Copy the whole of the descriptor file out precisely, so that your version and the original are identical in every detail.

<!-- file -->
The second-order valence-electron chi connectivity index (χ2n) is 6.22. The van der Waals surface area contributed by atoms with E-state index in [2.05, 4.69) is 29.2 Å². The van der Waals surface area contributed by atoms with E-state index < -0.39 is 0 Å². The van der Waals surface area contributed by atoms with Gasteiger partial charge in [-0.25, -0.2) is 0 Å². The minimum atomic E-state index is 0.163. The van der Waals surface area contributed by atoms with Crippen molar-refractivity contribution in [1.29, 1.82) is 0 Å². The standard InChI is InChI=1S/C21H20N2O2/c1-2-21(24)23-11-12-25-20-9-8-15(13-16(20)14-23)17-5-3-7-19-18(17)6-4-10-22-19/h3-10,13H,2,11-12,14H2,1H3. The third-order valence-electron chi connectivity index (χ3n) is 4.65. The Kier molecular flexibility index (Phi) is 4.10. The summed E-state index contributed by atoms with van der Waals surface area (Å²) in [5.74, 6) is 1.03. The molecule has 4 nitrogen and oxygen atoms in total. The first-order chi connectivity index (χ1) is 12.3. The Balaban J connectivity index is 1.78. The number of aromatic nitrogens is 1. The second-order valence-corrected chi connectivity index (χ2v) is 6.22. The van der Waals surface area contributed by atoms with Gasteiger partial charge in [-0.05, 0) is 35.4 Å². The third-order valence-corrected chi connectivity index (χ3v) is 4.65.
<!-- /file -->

The second-order valence-electron chi connectivity index (χ2n) is 6.22. The van der Waals surface area contributed by atoms with E-state index in [2.05, 4.69) is 29.2 Å². The van der Waals surface area contributed by atoms with E-state index < -0.39 is 0 Å². The van der Waals surface area contributed by atoms with Gasteiger partial charge in [-0.25, -0.2) is 0 Å². The minimum atomic E-state index is 0.163. The van der Waals surface area contributed by atoms with Crippen molar-refractivity contribution in [1.29, 1.82) is 0 Å². The standard InChI is InChI=1S/C21H20N2O2/c1-2-21(24)23-11-12-25-20-9-8-15(13-16(20)14-23)17-5-3-7-19-18(17)6-4-10-22-19/h3-10,13H,2,11-12,14H2,1H3. The third-order valence-electron chi connectivity index (χ3n) is 4.65. The Kier molecular flexibility index (Phi) is 4.10. The summed E-state index contributed by atoms with van der Waals surface area (Å²) in [5.74, 6) is 1.03. The molecule has 4 nitrogen and oxygen atoms in total. The first-order chi connectivity index (χ1) is 12.3. The Balaban J connectivity index is 1.78. The number of aromatic nitrogens is 1. The second-order valence-corrected chi connectivity index (χ2v) is 6.22. The van der Waals surface area contributed by atoms with Gasteiger partial charge in [-0.05, 0) is 35.4 Å². The third-order valence-corrected chi connectivity index (χ3v) is 4.65.